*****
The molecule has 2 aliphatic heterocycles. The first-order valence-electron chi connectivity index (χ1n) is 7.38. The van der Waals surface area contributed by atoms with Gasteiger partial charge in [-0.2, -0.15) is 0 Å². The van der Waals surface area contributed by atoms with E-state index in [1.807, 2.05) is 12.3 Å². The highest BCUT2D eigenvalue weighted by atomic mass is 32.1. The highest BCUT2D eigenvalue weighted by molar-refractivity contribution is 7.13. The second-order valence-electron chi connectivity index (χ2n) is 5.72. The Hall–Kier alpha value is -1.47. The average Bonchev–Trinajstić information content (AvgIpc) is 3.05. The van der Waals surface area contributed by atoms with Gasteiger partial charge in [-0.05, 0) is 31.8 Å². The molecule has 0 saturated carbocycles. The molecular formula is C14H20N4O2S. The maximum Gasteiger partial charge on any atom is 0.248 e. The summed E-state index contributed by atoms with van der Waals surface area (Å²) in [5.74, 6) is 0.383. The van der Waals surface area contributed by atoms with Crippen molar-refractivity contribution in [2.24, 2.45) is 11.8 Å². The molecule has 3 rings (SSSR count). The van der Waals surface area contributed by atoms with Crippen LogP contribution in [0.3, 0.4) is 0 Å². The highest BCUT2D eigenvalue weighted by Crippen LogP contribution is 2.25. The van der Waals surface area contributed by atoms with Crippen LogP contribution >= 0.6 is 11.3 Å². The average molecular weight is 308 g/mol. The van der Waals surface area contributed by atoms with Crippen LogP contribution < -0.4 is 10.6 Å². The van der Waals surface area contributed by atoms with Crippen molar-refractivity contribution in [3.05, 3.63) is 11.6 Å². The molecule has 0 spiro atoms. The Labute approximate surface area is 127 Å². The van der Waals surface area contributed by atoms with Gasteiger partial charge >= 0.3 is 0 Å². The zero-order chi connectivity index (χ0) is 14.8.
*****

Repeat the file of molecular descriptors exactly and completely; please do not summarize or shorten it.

The molecule has 2 aliphatic heterocycles. The first-order valence-electron chi connectivity index (χ1n) is 7.38. The van der Waals surface area contributed by atoms with Gasteiger partial charge in [-0.2, -0.15) is 0 Å². The van der Waals surface area contributed by atoms with E-state index in [1.807, 2.05) is 12.3 Å². The highest BCUT2D eigenvalue weighted by atomic mass is 32.1. The highest BCUT2D eigenvalue weighted by molar-refractivity contribution is 7.13. The second-order valence-electron chi connectivity index (χ2n) is 5.72. The Hall–Kier alpha value is -1.47. The average Bonchev–Trinajstić information content (AvgIpc) is 3.05. The van der Waals surface area contributed by atoms with Gasteiger partial charge in [-0.05, 0) is 31.8 Å². The molecule has 0 saturated carbocycles. The molecular formula is C14H20N4O2S. The maximum Gasteiger partial charge on any atom is 0.248 e. The summed E-state index contributed by atoms with van der Waals surface area (Å²) in [5.74, 6) is 0.383. The van der Waals surface area contributed by atoms with Crippen molar-refractivity contribution in [2.24, 2.45) is 11.8 Å². The molecule has 3 rings (SSSR count). The van der Waals surface area contributed by atoms with Crippen LogP contribution in [0.3, 0.4) is 0 Å². The highest BCUT2D eigenvalue weighted by Crippen LogP contribution is 2.25. The van der Waals surface area contributed by atoms with Crippen LogP contribution >= 0.6 is 11.3 Å². The average molecular weight is 308 g/mol. The van der Waals surface area contributed by atoms with Crippen LogP contribution < -0.4 is 10.6 Å². The van der Waals surface area contributed by atoms with Crippen molar-refractivity contribution in [3.05, 3.63) is 11.6 Å². The molecule has 0 spiro atoms. The Labute approximate surface area is 127 Å². The van der Waals surface area contributed by atoms with Gasteiger partial charge >= 0.3 is 0 Å². The zero-order chi connectivity index (χ0) is 14.8.